An (Almost Spring) Garden Posy

Ahhhhh…

It’s been raining off and on for several weeks, leaving the air fresh and clear. I managed some garden time between storms, pulling together a spring garden posy. I love this time of year.

Spring bulb posy

Spring posy nestled in the planting bed. The wind kept tipping it over, but I finally got this shot

cat vase with spring bulbs

Hyacinth, Daffodil, Nigella, and Freesia in a tiny vase

It’s cheering seeing bulbs emerge from the dark, wet soil. Most are brightly colored and in some cases scented, too. They’re an intoxicating mix and a harbinger of things to come.

The hyacinth come up first…

Pink striped hyacinth

Pink candy-cane striped hyacinth

pink hyacinth

Fragrant and lovely hyacinth

followed by narcissus (daffodils)…

Daffodil and hyacinth

Garden posy: daffodil, hyacinth and Nigella greens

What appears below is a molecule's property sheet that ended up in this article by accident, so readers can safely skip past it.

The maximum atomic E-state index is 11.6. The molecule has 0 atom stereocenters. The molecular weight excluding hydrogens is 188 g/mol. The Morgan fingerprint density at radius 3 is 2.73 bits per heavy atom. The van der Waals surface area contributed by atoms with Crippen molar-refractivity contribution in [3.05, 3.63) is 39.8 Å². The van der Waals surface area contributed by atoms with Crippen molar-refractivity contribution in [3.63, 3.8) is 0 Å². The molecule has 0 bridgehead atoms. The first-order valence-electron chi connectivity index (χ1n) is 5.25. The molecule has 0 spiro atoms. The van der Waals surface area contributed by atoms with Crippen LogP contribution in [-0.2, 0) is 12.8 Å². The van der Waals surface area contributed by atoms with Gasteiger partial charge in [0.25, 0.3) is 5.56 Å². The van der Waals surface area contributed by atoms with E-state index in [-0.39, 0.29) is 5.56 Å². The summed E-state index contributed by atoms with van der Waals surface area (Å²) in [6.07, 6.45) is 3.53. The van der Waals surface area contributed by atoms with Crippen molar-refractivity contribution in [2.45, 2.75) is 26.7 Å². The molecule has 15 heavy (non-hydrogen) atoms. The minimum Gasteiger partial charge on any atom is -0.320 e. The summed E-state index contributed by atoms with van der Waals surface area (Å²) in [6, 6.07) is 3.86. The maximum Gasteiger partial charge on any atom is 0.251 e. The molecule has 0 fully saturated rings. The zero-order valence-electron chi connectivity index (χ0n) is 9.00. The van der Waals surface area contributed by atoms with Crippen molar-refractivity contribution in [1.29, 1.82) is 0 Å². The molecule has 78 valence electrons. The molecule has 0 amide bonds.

white freesia

White freesia

and then freesia.

The freesia are the garden darlings these days, growing larger and spreading farther year after year. They pop up in whites, reds, yellows and pinks, and seem to last for weeks.

“Spring drew on…and a greenness grew over those brown beds, which, freshening daily, suggested the thought that hope traversed them at night and left each morning brighter traces of her steps.”

–Charlotte Brontë

As I said earlier, “Ahhhhh….”

A Little Sorrow, a Little Joy

Thank you to readers Lisa and Eliza for correctly identifying the songbirds posted in A Tale of Two Wrens. Our feathered guests are House Finches.

Last week I rescued a finch from our walkway. It sat fluffing its feathers but not otherwise moving. I brought him inside, made him a little nest inside our cat carrier and drove to the local wildlife rescue and rehabilitation facility. I learned a few days later that the sweet little songbird suffered from a highly contagious and generally incurable eye disease called mycoplasmal conjunctivitis or MG. Our rescued finch has been humanely euthanized by the caring folks at Wildlife Center Silicon Valley.